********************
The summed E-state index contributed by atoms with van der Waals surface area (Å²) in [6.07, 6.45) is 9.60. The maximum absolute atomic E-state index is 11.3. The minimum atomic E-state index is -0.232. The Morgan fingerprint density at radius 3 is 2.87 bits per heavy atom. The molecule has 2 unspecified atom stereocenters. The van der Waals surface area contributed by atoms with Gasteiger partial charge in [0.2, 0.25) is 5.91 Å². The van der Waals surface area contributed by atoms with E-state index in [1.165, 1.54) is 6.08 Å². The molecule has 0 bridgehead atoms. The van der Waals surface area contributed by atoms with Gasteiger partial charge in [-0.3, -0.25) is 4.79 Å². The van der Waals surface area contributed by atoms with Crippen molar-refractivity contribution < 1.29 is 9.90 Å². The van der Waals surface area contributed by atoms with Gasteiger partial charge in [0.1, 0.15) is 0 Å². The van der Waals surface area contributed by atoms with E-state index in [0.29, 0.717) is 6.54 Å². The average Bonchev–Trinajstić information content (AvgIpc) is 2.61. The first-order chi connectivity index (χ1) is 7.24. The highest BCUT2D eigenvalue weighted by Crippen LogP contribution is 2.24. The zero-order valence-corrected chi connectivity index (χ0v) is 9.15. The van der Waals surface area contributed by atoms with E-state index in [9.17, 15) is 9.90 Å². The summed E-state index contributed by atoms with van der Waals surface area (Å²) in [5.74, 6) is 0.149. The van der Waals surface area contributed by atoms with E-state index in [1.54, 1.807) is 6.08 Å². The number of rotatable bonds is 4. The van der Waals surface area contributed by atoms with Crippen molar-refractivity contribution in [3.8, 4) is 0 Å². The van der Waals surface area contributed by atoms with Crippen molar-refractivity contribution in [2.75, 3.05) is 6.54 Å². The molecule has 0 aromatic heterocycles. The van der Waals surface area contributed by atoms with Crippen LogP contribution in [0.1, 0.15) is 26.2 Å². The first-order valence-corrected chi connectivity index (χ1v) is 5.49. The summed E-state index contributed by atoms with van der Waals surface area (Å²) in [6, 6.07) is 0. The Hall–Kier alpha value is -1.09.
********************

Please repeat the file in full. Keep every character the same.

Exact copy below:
The summed E-state index contributed by atoms with van der Waals surface area (Å²) in [6.07, 6.45) is 9.60. The maximum absolute atomic E-state index is 11.3. The minimum atomic E-state index is -0.232. The Morgan fingerprint density at radius 3 is 2.87 bits per heavy atom. The molecule has 2 unspecified atom stereocenters. The van der Waals surface area contributed by atoms with Gasteiger partial charge in [0.2, 0.25) is 5.91 Å². The van der Waals surface area contributed by atoms with E-state index in [1.165, 1.54) is 6.08 Å². The molecule has 0 bridgehead atoms. The van der Waals surface area contributed by atoms with Gasteiger partial charge in [-0.3, -0.25) is 4.79 Å². The van der Waals surface area contributed by atoms with Crippen molar-refractivity contribution < 1.29 is 9.90 Å². The van der Waals surface area contributed by atoms with Gasteiger partial charge in [0.1, 0.15) is 0 Å². The van der Waals surface area contributed by atoms with E-state index in [0.29, 0.717) is 6.54 Å². The average Bonchev–Trinajstić information content (AvgIpc) is 2.61. The first-order chi connectivity index (χ1) is 7.24. The highest BCUT2D eigenvalue weighted by Crippen LogP contribution is 2.24. The zero-order valence-corrected chi connectivity index (χ0v) is 9.15. The van der Waals surface area contributed by atoms with E-state index in [9.17, 15) is 9.90 Å². The summed E-state index contributed by atoms with van der Waals surface area (Å²) in [5.74, 6) is 0.149. The van der Waals surface area contributed by atoms with E-state index in [1.54, 1.807) is 6.08 Å². The number of rotatable bonds is 4. The van der Waals surface area contributed by atoms with Crippen molar-refractivity contribution in [3.8, 4) is 0 Å². The van der Waals surface area contributed by atoms with Crippen molar-refractivity contribution in [2.75, 3.05) is 6.54 Å². The molecule has 0 aromatic heterocycles. The van der Waals surface area contributed by atoms with Crippen LogP contribution in [0.1, 0.15) is 26.2 Å². The first-order valence-corrected chi connectivity index (χ1v) is 5.49. The summed E-state index contributed by atoms with van der Waals surface area (Å²) in [6, 6.07) is 0. The Hall–Kier alpha value is -1.09.